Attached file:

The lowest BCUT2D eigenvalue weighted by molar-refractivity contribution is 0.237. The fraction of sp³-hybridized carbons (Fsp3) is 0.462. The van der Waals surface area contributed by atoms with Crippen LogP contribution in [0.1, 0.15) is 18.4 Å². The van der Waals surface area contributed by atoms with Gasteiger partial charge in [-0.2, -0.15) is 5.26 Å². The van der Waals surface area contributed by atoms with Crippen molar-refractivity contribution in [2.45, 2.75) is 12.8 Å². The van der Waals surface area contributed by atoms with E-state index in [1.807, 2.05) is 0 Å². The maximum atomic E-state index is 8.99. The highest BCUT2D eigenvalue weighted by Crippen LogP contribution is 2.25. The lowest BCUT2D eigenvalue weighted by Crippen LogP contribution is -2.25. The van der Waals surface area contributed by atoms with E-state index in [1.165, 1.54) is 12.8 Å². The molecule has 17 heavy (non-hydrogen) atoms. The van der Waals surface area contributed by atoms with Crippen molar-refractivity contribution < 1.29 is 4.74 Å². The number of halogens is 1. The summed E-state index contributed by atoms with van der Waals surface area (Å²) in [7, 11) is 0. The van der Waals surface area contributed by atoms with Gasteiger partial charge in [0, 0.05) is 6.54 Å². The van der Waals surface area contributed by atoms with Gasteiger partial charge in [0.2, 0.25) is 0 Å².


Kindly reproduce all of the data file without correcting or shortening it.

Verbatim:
The lowest BCUT2D eigenvalue weighted by molar-refractivity contribution is 0.237. The fraction of sp³-hybridized carbons (Fsp3) is 0.462. The van der Waals surface area contributed by atoms with Crippen LogP contribution in [0.1, 0.15) is 18.4 Å². The van der Waals surface area contributed by atoms with Gasteiger partial charge in [-0.2, -0.15) is 5.26 Å². The van der Waals surface area contributed by atoms with Crippen molar-refractivity contribution in [2.45, 2.75) is 12.8 Å². The van der Waals surface area contributed by atoms with E-state index in [1.807, 2.05) is 0 Å². The maximum atomic E-state index is 8.99. The highest BCUT2D eigenvalue weighted by Crippen LogP contribution is 2.25. The lowest BCUT2D eigenvalue weighted by Crippen LogP contribution is -2.25. The van der Waals surface area contributed by atoms with E-state index in [1.165, 1.54) is 12.8 Å². The molecule has 17 heavy (non-hydrogen) atoms. The van der Waals surface area contributed by atoms with Crippen molar-refractivity contribution < 1.29 is 4.74 Å². The number of halogens is 1. The summed E-state index contributed by atoms with van der Waals surface area (Å²) in [7, 11) is 0. The van der Waals surface area contributed by atoms with Gasteiger partial charge in [0, 0.05) is 6.54 Å². The van der Waals surface area contributed by atoms with Gasteiger partial charge in [0.2, 0.25) is 0 Å².